Features - March 2000 - Web Forms and Web Services
Dave Moss examines Web Forms and Web Services for users and developers

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There’s an exciting new development for the web. Now, please don’t run away screaming. Seriously, this is very neat stuff, so make yourselves comfortable, and discover how cool life just became if you are a developer, and how better off you’ll be as a user when you see what this new technology can do. I’m here to talk to you about Web Forms and Web Services. Never heard of them? Well, you must have missed Steve Ballmer’s recent outstandingly upbeat Keynote speech that he recently gave in San Francisco addressing a crowd of Visual Basic developers who had come to see the grail, or more specifically, to see what Visual Basic 7.0 had in store for them. They weren’t disappointed by what they discovered, but covering all that’s new is for another article.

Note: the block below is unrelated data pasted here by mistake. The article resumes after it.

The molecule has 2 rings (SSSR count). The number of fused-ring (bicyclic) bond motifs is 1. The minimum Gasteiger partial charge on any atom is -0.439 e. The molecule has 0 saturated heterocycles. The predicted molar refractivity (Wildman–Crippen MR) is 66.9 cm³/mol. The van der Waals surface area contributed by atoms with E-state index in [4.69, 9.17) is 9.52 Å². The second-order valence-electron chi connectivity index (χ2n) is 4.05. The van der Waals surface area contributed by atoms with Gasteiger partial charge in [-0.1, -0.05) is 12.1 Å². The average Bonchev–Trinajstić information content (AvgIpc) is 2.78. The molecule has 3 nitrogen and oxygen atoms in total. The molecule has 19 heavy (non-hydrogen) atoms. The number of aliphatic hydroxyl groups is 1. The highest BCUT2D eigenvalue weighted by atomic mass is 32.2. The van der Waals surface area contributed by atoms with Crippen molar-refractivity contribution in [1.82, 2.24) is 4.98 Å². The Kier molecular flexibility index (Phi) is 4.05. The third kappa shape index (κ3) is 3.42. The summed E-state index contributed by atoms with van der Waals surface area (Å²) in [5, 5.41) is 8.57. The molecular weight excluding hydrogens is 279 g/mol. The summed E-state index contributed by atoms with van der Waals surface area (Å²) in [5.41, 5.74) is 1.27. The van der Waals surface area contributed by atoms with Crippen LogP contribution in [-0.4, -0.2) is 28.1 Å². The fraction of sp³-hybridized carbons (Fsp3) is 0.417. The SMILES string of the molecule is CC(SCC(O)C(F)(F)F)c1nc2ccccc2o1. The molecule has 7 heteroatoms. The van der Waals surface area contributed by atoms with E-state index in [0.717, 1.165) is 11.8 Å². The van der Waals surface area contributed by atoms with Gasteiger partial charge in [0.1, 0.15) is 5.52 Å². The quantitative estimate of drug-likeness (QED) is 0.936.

ASP+ Web Forms

To begin at the beginning, ASP+ (Active Server Pages) Web Forms is a technology that taken at the most basic level, allows us Visual Basic developers to create applications and then have the forms that make up those applications appear in a web browser in an HTML 3.2 compliant format. This means that pretty much every browser will be able to display them.From the point of view of a developer who produces a "normal" application to run on people’s systems, the ability to be able to have that application running through a web interface is extremely compelling. Obviously this won’t suit every application type, but there are many areas where this will be seen as an absolute boon, especially when Web Services are brought into the equation.

Web Services

Web Services are effectively custom controls that reside on web servers, and are available for use by any application that has the authority to use them. As a developer, you just have a kind of stub at your end that provides you with the ability to develop and test with the component. Basically, a type library provides the interface to the Web Service in XML format.A current example of a Web Service is Passport, which is the user identification service used by MSN, but available for use by any Web site if they chose to utilise it. Another example might be a Web Service provided by a trucking company that once added to your website, provides your users with the ability to see where their parcels are in the carriage chain.